Quite aside from the cachet of a top-tier hypercar and its ramifications for the marque's own future range, the lessons learned from the successful development of the Evija could well trickle down to other brands residing under Geely's extensive umbrella. Viewed in this way, the investment required to develop a bespoke hyper-EV, a car to go toe-to-toe with the likes of the Rimac C_Two and Pininfarina Battista in what must already feels like an over saturated market niche, appears eminently reasonable.
Not that the Evija can't hold its own. The usual, mind blowing performance projections put it right in the appropriate ballpark. Its 2,000hp trumps not just the Battista's 1,925hp, but every other series production car ever made, too; a 0-62mph time of "under three seconds" and top speed of "over 200mph" are comparable to the Italian's sub-two and 217mph; and a target range of around 250 miles is almost identical. Arguably none of those figures are the ones to focus on when it comes to the Lotus, though. The realm of hypercars, and electric ones at that, might be uncharted territory for the brand, but staying true to its historic values will surely put it on the right path.
To that end, while weight figures for the Pininfarina remain elusive, and the Rimac on which it is based tips the scales at 1,950kg, Lotus has its sights set on a total mass of just 1,680kg. That's only 300kg heavier than an Evora and a featherweight figure for a car carrying enough batteries to offer the performance of the Evija. Or hopes it will, rather, everything being theoretical until it's proven by one of the 130 production examples set to be produced when the Hethel line swings into action next year.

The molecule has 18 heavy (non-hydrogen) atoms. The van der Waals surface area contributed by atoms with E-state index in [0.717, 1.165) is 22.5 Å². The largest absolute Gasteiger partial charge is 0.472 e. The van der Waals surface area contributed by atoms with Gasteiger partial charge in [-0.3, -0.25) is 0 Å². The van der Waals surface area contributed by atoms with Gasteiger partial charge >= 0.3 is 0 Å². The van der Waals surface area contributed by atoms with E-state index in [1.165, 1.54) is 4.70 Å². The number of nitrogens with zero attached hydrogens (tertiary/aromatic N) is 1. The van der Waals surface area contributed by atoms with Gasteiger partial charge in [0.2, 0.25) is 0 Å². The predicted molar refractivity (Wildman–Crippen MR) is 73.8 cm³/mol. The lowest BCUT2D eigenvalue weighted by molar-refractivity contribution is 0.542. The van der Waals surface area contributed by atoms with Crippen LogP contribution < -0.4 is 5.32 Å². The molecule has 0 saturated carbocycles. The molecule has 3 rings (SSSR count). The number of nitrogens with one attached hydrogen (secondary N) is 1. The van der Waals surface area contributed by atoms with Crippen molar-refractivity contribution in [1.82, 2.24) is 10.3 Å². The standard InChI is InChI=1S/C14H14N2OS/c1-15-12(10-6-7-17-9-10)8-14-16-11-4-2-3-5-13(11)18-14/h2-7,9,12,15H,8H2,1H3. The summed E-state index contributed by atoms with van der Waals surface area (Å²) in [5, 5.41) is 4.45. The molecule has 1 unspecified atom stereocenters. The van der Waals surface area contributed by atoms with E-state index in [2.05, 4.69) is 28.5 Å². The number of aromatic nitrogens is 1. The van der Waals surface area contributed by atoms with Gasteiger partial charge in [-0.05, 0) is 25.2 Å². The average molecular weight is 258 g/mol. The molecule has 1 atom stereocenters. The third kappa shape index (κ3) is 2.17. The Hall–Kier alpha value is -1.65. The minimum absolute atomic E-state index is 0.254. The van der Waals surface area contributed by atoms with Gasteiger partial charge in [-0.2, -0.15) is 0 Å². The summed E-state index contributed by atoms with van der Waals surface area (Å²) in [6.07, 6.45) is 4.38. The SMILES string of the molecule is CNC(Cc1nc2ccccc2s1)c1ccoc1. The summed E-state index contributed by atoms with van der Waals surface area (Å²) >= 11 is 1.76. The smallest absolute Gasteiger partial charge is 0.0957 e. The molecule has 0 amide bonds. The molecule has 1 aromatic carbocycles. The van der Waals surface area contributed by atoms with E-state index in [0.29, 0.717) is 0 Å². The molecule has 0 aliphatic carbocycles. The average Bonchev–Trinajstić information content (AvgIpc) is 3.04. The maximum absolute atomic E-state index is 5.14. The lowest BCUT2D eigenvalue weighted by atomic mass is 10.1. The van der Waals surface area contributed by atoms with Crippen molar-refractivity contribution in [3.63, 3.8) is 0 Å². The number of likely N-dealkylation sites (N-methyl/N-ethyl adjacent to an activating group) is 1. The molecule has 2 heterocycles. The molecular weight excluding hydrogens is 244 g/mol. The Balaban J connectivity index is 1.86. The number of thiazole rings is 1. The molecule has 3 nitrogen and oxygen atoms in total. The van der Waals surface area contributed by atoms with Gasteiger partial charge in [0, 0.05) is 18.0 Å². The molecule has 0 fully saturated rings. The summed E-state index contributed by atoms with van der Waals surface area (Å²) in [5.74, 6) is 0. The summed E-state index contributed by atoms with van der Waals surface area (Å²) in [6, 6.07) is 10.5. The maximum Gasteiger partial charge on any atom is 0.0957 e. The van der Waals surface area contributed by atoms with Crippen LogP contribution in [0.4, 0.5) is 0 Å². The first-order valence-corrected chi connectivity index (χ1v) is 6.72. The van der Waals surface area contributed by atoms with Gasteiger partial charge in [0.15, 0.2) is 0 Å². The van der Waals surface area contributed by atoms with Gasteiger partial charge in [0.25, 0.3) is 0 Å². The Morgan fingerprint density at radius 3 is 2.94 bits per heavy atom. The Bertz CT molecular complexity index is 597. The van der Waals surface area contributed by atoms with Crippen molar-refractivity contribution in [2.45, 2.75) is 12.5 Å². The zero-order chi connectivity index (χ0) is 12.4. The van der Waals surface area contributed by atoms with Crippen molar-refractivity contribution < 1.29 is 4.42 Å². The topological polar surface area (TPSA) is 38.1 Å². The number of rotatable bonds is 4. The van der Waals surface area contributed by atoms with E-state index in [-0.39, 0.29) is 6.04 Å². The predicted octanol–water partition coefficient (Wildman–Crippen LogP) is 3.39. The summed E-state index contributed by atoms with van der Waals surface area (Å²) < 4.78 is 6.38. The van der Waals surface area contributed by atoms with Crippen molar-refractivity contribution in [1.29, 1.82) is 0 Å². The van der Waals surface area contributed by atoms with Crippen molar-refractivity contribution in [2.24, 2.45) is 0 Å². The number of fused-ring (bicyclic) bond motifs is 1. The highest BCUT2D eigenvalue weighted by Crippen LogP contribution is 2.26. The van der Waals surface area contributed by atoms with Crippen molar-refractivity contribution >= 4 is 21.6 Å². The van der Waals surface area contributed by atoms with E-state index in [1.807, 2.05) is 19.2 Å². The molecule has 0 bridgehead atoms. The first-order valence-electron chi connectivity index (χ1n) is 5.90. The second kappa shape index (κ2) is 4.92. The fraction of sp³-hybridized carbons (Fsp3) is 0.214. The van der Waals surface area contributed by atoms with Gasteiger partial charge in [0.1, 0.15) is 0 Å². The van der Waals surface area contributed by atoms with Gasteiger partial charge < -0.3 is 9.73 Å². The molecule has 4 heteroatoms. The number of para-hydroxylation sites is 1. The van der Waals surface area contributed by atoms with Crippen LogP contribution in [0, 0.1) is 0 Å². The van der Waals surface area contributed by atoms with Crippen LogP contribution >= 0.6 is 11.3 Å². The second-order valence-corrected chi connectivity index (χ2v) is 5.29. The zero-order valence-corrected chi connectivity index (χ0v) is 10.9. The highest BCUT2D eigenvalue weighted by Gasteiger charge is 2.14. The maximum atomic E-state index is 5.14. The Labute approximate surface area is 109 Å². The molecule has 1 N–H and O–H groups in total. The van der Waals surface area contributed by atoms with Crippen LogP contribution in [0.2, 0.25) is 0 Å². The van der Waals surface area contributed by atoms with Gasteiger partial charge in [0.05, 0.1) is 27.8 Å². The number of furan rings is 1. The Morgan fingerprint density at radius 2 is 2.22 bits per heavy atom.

When it does, the Evija will become the first Lotus road car to feature a one-piece carbon fibre monocoque chassis. It will boast the lightest, most energy dense electric power package ever fitted to a road car: a 2,000kW system, eight times more powerful than a Formula E car, developed in partnership with Williams Advanced Engineering. Mid-mounted immediately behind the two-seat cabin, the batteries will supply their power to four of Integral Powertrain's electric motors, can accept an 800kW charge to fully replenish their reserves in just nine minutes and have been designed to be easily replaced with future, more advanced alternatives.
The car can be driven in one of five modes - Range, City, Tour, Sport or Track. In the latter, an active rear spoiler and F1-style Drag Reduction System will both be automatically deployed, working along with the car's sculpted Venturi tunnels, bi-plane front splitter and rear diffuser to optimise airflow around the machine.